Highclere relies on various means of communication between staff, the most often used of which are two way radios. Each handset is usually carefully labelled by its owner so that anyone who “borrows” it, can be easily identified. They are very effective and immediate but also offer, often unwittingly, our own entertainment channel. Some of the team are quite brief, indeed positively taciturn, whilst others regard it as a radio “stage” and if one of the impromptu sketches begins, we all listen in.

John the Castle Manager

“Anne at the crossroads calling estate office” we hear on the radio.

“Estate office here”

“Delivery van on the way”

“Who is it for, could you ask”

“It’s gone”

“Where did you tell it to go?”

A van heading in some direction happens fairly frequently and we tend to give it a good ten minutes before we think about whether one of us should go and look for it. We know quite a few of the delivery drivers and they know us which makes everything easier. In any case, most of the deliveries are for Sally in the gift shop so the main rule is simply to ensure they are off loaded in right place and we are not double handling them.

Sally, however, spends a certain amount of her time searching the internet for many other Highclere “departments” so that some of the things labelled for Sally are not, in fact, for her after all and have to be re-directed elsewhere. Her buying range is so eclectic that I think it would defy any algorithm to make sense or pattern of it.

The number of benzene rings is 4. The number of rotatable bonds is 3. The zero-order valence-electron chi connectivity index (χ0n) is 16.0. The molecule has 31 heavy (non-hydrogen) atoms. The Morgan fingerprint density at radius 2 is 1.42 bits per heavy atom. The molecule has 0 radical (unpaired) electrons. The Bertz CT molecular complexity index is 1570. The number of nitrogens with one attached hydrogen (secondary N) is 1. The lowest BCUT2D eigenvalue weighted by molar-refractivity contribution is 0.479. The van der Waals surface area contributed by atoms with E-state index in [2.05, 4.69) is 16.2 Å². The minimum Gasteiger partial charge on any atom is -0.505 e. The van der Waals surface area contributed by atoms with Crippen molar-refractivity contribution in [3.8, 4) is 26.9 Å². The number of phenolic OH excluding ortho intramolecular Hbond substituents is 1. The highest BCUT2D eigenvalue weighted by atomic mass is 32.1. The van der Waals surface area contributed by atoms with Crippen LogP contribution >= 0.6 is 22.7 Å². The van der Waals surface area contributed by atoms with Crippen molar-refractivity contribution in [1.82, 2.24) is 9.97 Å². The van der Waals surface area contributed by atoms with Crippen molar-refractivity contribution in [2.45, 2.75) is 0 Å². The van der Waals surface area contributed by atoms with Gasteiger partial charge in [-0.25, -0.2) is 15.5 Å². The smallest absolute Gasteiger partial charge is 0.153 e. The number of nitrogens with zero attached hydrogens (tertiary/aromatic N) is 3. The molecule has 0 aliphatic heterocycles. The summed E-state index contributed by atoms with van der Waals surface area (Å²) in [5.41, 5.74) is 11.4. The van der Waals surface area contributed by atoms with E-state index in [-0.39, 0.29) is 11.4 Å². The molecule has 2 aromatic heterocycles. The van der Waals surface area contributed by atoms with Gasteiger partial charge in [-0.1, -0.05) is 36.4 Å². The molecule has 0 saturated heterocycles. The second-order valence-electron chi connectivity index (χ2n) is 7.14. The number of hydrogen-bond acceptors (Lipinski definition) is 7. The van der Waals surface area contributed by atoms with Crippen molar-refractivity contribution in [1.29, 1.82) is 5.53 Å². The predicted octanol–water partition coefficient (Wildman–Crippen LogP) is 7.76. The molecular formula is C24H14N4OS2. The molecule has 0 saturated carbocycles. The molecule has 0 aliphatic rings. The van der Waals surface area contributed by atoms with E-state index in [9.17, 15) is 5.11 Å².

In return, when we hear of a large delivery arriving, we all help her unload. One huge lorry was nearly empty except for the last remaining boxes in its long load bay which were all for us. In order to expedite the process, John the Castle manager climbed inside and whizzed the boxes along the clear floor giving himself marks out of ten, rather like a bowling alley and we had to catch them before they slid off the tail lift.

Manning the crossroads at the centre of the estate is essential to ensure that all traffic reaches its correct destination and all take turns. Recently, it was Paul Mac’s turn and he got on the radio:

“Paul to John”

“Go for John Paul”

“Oh sorry – I don’t want you, I want whats-her-name”

“Who, Paul?”

“I can’t remember her name.”

Everyone able to hear a radio collapses in laughter and so the day continues. Some get over enthusiastic and talk over each other in their excitement, others can’t quite master the mechanics of which button does what and inevitably there are the occasional pocket dials.

Richard Burton

Apart from the necessity of communicating across a large landscape and the humour, intentional or otherwise, what the radios also unexpectedly achieve is a sense of community. As they are always on, in case someone needs you, it also means that, even if you are working in a solitary space that day in an obscure corner of the castle, or at the  crossroads in the park you still feel part of the team, with familiar voices and chatter going on in the background.

Always comforting…

“Broadsword calling Danny Boy”  is a radio call sign John the Castle Manager uses  to suggest to Paul Mac something is urgent, in fact critical. It was of course the gravelly voiced,  handsome actor Richard Burton’s line from the film “Where Eagles Dare”.  Thus many similarities except  John, is of course  from Yorkshire and Richard Burton was from Wales.  However Highclere’s reversion to the iconic films, TV series  and quotes can be most cheering, and the exchanges unexpectedly comforting.